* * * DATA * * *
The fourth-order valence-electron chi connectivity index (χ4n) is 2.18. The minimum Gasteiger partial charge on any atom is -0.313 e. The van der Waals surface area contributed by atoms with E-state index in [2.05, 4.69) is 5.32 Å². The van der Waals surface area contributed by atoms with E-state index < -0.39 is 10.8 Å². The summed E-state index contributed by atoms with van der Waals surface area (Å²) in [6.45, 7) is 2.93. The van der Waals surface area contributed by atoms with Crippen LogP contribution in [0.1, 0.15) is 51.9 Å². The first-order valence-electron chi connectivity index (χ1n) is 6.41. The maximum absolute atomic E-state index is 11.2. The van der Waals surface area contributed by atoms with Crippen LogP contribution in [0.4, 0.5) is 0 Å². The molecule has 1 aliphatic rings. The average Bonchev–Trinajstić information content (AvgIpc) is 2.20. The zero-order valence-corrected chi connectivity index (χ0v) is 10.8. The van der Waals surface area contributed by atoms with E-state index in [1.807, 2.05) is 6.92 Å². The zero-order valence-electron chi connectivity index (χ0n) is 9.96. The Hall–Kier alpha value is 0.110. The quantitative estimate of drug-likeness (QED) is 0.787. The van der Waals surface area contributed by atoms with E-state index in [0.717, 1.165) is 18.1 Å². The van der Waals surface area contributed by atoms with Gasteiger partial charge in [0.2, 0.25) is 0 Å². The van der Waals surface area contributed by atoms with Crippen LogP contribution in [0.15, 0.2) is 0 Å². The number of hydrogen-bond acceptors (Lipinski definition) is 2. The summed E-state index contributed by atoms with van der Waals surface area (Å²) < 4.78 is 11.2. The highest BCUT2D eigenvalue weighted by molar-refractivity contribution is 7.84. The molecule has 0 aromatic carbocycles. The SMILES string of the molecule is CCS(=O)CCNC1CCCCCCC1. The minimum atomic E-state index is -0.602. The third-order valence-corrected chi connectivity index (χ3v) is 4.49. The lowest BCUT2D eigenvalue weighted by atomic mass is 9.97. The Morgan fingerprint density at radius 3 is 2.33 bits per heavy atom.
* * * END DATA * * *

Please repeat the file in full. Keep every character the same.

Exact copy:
The fourth-order valence-electron chi connectivity index (χ4n) is 2.18. The minimum Gasteiger partial charge on any atom is -0.313 e. The van der Waals surface area contributed by atoms with E-state index in [2.05, 4.69) is 5.32 Å². The van der Waals surface area contributed by atoms with E-state index < -0.39 is 10.8 Å². The summed E-state index contributed by atoms with van der Waals surface area (Å²) in [6.45, 7) is 2.93. The van der Waals surface area contributed by atoms with Crippen LogP contribution in [0.1, 0.15) is 51.9 Å². The first-order valence-electron chi connectivity index (χ1n) is 6.41. The maximum absolute atomic E-state index is 11.2. The van der Waals surface area contributed by atoms with Crippen LogP contribution in [0.4, 0.5) is 0 Å². The molecule has 1 aliphatic rings. The average Bonchev–Trinajstić information content (AvgIpc) is 2.20. The zero-order valence-corrected chi connectivity index (χ0v) is 10.8. The van der Waals surface area contributed by atoms with E-state index in [1.807, 2.05) is 6.92 Å². The zero-order valence-electron chi connectivity index (χ0n) is 9.96. The Hall–Kier alpha value is 0.110. The quantitative estimate of drug-likeness (QED) is 0.787. The van der Waals surface area contributed by atoms with E-state index in [0.717, 1.165) is 18.1 Å². The van der Waals surface area contributed by atoms with Gasteiger partial charge in [0.2, 0.25) is 0 Å². The van der Waals surface area contributed by atoms with Crippen LogP contribution in [0.15, 0.2) is 0 Å². The number of hydrogen-bond acceptors (Lipinski definition) is 2. The summed E-state index contributed by atoms with van der Waals surface area (Å²) < 4.78 is 11.2. The highest BCUT2D eigenvalue weighted by molar-refractivity contribution is 7.84. The molecule has 0 aromatic carbocycles. The SMILES string of the molecule is CCS(=O)CCNC1CCCCCCC1. The minimum atomic E-state index is -0.602. The third-order valence-corrected chi connectivity index (χ3v) is 4.49. The lowest BCUT2D eigenvalue weighted by atomic mass is 9.97. The Morgan fingerprint density at radius 3 is 2.33 bits per heavy atom.